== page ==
sheep. The shepherd knows the name of the sheep and Jesus Christ,
the good shepherd, knows your name. Christ knows you personally,
your name and the sound of your voice.
often hear that we Christians are to have a personal relationship
with Jesus Christ, and sometimes, that begins to sound like a cliché.
But there is a truth to the metaphor, to the description that Jesus
is the shepherd and we are the sheep, and that there is a personal
relationship between us. God wants us to have a personal
relationship with Jesus Christ, our good shepherd.
where does Jesus, our good shepherd, lead us? To green pastures and
still water. The green pastures are the food that God provides for
us; that is, the Bible, the Word, the Sacraments. We nourish and are
nourished by the spiritual sustenance of the green pastures. Jesus
also leads us to still waters and the still waters represent the
Spirit, the Holy Spirit, the Spirit of Christ. So we Christians are
led to the Word and the Waters of the Spirit by the good shepherd
who provides food for our souls.
good shepherd, Jesus, also leads us in the paths of righteousness
for his name sake. I have always understood the word righteousness;
that God leads us into right relationships, but I never could grasp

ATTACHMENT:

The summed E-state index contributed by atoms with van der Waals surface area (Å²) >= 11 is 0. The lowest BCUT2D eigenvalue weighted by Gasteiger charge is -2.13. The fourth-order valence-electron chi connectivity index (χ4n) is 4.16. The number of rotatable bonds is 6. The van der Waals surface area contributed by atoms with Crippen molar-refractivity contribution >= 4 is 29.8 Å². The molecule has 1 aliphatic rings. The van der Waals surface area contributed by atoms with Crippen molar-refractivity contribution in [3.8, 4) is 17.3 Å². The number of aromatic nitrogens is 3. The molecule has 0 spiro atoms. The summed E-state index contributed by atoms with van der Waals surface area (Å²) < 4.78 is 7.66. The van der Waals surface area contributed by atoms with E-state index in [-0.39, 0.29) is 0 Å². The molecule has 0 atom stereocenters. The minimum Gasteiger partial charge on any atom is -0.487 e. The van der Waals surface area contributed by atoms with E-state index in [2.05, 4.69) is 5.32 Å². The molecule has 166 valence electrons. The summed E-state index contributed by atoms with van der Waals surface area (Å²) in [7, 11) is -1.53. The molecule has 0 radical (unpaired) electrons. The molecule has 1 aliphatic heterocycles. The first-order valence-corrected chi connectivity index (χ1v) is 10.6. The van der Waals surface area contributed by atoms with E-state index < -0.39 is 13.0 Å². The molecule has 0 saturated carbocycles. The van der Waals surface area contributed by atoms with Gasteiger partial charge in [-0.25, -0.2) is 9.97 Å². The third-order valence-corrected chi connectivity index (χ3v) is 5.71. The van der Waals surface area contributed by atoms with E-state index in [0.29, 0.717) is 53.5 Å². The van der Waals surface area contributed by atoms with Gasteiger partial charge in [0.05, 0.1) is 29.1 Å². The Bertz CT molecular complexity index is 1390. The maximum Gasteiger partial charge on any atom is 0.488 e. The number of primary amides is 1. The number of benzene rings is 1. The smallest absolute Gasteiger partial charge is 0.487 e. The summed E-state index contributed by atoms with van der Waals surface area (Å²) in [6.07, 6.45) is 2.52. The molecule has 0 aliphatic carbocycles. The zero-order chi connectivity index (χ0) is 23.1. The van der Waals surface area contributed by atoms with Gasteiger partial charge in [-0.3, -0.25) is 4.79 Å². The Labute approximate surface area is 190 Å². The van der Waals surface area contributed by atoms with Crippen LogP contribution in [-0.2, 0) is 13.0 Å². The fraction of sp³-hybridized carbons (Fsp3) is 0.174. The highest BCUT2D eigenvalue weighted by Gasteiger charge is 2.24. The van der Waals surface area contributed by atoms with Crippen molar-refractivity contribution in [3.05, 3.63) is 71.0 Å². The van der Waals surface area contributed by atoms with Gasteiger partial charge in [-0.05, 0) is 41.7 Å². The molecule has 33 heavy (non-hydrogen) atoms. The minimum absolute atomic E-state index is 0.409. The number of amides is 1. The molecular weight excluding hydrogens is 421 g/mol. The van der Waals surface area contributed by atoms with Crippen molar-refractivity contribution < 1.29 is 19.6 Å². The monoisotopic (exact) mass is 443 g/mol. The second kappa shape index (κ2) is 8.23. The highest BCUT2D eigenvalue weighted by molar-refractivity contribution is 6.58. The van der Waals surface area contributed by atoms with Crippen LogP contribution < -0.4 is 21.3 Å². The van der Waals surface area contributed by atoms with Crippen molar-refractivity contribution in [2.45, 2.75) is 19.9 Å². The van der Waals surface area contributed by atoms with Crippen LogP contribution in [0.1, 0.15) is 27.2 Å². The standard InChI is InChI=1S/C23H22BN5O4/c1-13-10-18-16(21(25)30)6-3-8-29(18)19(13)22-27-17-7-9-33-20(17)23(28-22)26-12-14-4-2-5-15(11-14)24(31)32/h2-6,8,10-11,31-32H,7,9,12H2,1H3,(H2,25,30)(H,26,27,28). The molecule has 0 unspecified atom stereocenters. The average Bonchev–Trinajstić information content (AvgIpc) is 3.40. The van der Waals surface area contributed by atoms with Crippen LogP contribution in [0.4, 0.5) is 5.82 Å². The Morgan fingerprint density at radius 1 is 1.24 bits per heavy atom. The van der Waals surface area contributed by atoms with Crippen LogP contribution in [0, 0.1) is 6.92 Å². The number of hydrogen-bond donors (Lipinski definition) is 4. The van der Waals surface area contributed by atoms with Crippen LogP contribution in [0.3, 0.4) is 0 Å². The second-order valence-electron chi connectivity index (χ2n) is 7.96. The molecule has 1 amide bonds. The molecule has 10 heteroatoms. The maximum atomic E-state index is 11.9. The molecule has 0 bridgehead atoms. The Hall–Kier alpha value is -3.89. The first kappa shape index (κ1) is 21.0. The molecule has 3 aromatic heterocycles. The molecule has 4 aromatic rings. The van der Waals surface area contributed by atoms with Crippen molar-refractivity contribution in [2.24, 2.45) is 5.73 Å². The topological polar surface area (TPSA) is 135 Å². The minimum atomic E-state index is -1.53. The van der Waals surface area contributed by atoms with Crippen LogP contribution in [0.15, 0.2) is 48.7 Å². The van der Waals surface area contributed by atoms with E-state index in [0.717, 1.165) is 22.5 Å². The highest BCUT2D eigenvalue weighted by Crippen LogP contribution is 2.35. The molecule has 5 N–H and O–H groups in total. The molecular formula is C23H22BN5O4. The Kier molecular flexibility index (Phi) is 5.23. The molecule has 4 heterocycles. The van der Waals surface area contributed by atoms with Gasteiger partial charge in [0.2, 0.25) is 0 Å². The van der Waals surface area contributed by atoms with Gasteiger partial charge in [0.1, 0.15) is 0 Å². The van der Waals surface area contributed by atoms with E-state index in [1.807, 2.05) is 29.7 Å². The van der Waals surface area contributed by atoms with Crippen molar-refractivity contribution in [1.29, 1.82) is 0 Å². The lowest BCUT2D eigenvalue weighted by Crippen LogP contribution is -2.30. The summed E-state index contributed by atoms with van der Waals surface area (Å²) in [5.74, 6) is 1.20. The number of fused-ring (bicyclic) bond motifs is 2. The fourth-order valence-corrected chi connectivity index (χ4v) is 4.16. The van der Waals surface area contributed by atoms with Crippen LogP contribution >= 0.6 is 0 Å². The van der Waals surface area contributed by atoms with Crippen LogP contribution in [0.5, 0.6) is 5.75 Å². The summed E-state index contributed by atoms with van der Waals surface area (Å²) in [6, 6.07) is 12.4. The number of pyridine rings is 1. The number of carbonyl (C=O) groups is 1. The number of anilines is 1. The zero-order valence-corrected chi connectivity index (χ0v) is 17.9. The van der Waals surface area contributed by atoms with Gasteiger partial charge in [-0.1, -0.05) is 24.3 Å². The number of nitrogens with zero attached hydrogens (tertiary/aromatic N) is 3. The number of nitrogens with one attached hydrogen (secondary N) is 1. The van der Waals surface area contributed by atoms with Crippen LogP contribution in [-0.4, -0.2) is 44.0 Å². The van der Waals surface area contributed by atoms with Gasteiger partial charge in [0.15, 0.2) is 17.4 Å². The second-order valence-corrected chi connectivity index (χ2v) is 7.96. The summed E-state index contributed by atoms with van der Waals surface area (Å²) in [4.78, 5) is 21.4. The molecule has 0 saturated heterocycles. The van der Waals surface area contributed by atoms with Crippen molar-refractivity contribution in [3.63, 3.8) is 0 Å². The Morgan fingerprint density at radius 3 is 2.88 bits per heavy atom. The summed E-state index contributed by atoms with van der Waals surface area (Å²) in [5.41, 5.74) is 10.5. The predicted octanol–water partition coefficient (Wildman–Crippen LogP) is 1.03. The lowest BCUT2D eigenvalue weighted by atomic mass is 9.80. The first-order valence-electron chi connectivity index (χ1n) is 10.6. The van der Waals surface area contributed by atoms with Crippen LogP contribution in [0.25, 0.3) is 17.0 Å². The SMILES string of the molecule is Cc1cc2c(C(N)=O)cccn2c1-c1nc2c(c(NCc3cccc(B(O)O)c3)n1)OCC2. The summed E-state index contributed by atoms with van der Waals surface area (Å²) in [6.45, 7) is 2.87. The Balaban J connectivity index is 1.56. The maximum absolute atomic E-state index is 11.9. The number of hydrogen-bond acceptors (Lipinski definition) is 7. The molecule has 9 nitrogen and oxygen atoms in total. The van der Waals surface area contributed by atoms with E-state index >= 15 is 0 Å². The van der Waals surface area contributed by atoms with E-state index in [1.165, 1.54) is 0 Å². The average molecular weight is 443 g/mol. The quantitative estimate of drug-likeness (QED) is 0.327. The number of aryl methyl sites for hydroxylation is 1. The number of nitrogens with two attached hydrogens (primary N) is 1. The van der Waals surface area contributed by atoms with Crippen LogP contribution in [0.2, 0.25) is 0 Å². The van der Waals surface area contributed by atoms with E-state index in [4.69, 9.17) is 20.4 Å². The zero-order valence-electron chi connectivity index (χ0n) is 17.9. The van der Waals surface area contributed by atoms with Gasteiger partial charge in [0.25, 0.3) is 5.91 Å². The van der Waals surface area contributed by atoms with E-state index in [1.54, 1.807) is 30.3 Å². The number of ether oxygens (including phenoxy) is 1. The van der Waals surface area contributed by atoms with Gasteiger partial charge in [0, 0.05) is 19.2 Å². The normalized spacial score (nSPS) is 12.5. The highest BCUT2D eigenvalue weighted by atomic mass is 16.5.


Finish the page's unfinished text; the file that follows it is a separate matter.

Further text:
what “for his name sake” meant. Finally, after years of thinking
about this, I finally got it. I finally understood. “For his name
sake” means the Powerful Presence of God. Name means Powerful
Presence. Christ leads us into right relationships that please the
Powerful Presence of God. There are relationships that please God:
relationships with Christ, with our spouse, with our children, our
grandchildren, our friends, our enemies. There are relationships
that please the Presence of God. And there are relationships that
don’t. Christ, our good shepherd, leads us into relationships that
last place that the good shepherd leads us is to the cross where it
all becomes very strange. That is, the shepherd becomes the sheep,
the lamb of God, who is led to the slaughter and he is killed on our
behalf and his blood cleanses us from all sin. It is all so very
strange to the mind that the good shepherd leads us to the cross
only to become a lamb and be sacrificed for our sin.
so I end the sermon with one basic question, a very important
question. “Do you have a personal relationship with Jesus Christ,
the good shepherd?” Amen.